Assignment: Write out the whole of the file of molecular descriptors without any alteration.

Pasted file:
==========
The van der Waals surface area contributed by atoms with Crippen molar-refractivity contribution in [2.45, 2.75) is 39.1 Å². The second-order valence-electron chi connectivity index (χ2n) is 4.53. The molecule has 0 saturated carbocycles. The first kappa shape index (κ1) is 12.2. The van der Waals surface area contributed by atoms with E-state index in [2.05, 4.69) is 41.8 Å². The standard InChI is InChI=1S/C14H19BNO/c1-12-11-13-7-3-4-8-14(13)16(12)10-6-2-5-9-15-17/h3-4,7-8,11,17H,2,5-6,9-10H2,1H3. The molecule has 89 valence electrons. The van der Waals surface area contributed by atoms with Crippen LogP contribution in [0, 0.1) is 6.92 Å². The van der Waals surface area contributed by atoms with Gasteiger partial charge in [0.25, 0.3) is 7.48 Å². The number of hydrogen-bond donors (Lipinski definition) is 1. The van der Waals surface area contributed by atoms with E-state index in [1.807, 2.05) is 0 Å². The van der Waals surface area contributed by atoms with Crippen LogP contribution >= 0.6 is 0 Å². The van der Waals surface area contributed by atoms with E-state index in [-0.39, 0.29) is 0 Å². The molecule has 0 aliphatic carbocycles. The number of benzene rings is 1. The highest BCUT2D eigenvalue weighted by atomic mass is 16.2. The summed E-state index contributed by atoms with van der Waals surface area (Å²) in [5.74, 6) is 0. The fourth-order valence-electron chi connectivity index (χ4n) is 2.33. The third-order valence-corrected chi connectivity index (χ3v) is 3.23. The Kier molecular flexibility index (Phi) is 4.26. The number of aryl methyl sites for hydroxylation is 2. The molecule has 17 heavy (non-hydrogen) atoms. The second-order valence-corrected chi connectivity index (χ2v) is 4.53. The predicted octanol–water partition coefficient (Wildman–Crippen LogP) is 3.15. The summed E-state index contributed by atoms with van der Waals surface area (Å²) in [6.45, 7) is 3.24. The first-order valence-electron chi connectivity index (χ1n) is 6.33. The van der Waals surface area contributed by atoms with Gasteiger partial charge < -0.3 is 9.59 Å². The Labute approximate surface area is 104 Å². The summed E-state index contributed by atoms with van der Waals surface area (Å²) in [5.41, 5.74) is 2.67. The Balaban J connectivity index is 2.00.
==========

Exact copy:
The van der Waals surface area contributed by atoms with Crippen molar-refractivity contribution in [2.45, 2.75) is 39.1 Å². The second-order valence-electron chi connectivity index (χ2n) is 4.53. The molecule has 0 saturated carbocycles. The first kappa shape index (κ1) is 12.2. The van der Waals surface area contributed by atoms with E-state index in [2.05, 4.69) is 41.8 Å². The standard InChI is InChI=1S/C14H19BNO/c1-12-11-13-7-3-4-8-14(13)16(12)10-6-2-5-9-15-17/h3-4,7-8,11,17H,2,5-6,9-10H2,1H3. The molecule has 89 valence electrons. The van der Waals surface area contributed by atoms with Crippen LogP contribution in [0, 0.1) is 6.92 Å². The van der Waals surface area contributed by atoms with Gasteiger partial charge in [0.25, 0.3) is 7.48 Å². The number of hydrogen-bond donors (Lipinski definition) is 1. The van der Waals surface area contributed by atoms with E-state index in [1.807, 2.05) is 0 Å². The van der Waals surface area contributed by atoms with Crippen LogP contribution >= 0.6 is 0 Å². The van der Waals surface area contributed by atoms with E-state index in [-0.39, 0.29) is 0 Å². The molecule has 0 aliphatic carbocycles. The number of benzene rings is 1. The highest BCUT2D eigenvalue weighted by atomic mass is 16.2. The summed E-state index contributed by atoms with van der Waals surface area (Å²) in [5.74, 6) is 0. The fourth-order valence-electron chi connectivity index (χ4n) is 2.33. The third-order valence-corrected chi connectivity index (χ3v) is 3.23. The Kier molecular flexibility index (Phi) is 4.26. The number of aryl methyl sites for hydroxylation is 2. The molecule has 17 heavy (non-hydrogen) atoms. The second-order valence-corrected chi connectivity index (χ2v) is 4.53. The predicted octanol–water partition coefficient (Wildman–Crippen LogP) is 3.15. The summed E-state index contributed by atoms with van der Waals surface area (Å²) in [6.45, 7) is 3.24. The first-order valence-electron chi connectivity index (χ1n) is 6.33. The van der Waals surface area contributed by atoms with Gasteiger partial charge < -0.3 is 9.59 Å². The Labute approximate surface area is 104 Å². The summed E-state index contributed by atoms with van der Waals surface area (Å²) in [5.41, 5.74) is 2.67. The Balaban J connectivity index is 2.00.